Sometimes, especially during the holidays or other special growing‐up milestones, the birth parents and the adoptive family might choose to exchange gifts. These gifts might range from age‐appropriate toys and care packages to something as simple as a “thinking of you” card. The gifts that you give and receive will ultimately depend on the relationship that you have with the adoptive family, but it’s always good to speak with your adoption specialist as well. Don’t feel pressured to keep promises that you’re not able to or to share more information that you’re not ready for.
5. Will I need more or less space after the adoption to find closure?
No matter which type of adoption you choose to pursue, it’s normal to experience feelings of loss and grief after the adoption, and some birth mothers may grieve the loss of being unable to have a closer relationship with their child. They may even fear that seeing their child in person might prevent them from moving forward and getting closure from their decision. There is no one type of adoption that guarantees closure; every birth mother’s situation is different. Finding acceptance for your decision is often the hardest part of any adoption.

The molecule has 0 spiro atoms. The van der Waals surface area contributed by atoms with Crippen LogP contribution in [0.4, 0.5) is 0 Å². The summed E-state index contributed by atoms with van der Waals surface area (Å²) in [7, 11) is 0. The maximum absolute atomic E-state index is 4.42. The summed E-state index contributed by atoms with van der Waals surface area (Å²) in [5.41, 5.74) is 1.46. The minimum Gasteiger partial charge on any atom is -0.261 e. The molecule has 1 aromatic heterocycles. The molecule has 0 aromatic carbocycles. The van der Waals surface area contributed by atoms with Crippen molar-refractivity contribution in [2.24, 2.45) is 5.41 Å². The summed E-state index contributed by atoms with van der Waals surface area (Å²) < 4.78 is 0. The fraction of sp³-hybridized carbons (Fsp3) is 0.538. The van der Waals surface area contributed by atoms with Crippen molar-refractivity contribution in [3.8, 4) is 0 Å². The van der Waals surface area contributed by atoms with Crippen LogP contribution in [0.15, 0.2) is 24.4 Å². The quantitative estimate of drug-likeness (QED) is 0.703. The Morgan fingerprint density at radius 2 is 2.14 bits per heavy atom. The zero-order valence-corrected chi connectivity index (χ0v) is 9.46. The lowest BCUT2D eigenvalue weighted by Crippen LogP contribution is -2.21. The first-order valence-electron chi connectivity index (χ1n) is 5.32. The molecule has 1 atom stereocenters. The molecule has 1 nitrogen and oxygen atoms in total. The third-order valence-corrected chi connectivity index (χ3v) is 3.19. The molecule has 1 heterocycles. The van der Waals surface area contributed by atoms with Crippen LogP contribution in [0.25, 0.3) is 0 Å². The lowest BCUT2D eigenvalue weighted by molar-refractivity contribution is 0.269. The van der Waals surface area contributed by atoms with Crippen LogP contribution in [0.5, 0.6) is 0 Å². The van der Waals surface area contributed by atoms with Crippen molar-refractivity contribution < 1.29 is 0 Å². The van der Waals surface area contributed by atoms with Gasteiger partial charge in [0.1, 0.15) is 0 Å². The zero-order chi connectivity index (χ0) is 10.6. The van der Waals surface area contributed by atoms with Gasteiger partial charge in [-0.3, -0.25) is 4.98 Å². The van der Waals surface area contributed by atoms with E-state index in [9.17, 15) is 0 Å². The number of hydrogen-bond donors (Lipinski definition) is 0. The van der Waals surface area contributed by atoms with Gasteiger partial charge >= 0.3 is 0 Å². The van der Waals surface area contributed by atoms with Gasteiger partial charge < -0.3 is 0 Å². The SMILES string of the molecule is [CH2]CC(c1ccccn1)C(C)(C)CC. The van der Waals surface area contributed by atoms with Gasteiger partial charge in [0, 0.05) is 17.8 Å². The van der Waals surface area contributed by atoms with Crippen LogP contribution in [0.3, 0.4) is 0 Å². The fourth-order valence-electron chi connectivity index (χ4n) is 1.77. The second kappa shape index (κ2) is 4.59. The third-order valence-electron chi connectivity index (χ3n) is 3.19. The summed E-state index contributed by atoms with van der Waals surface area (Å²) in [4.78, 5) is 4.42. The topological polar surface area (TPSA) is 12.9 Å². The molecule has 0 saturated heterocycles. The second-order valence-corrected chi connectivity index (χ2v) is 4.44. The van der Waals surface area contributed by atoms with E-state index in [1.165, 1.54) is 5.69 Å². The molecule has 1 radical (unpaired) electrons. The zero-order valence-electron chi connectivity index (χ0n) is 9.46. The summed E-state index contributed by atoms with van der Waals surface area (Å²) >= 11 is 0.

Many birth mothers aren’t comfortable with or ready to receive pictures and letters from the adoptive family right away. If you need more space in your adoption, you could ask the adoption agency to hold your pictures and letters, and then forward them when you’re ready. If you are most comfortable with this type of post-adoption relationship, you can ask the adoptive family to forward pictures and letters to American Adoptions, where they will be held until you are ready to receive them or until your child turns 18. As soon as you’re ready, your adoption specialist can forward them to you.
Remember, you are the only one who can make this decision. Adoptive families that work with American Adoptions are ready for whichever type of adoption you’re most comfortable with. If you have any additional questions, you can always ask your adoption specialist for advice when it comes to your post‐adoption contact.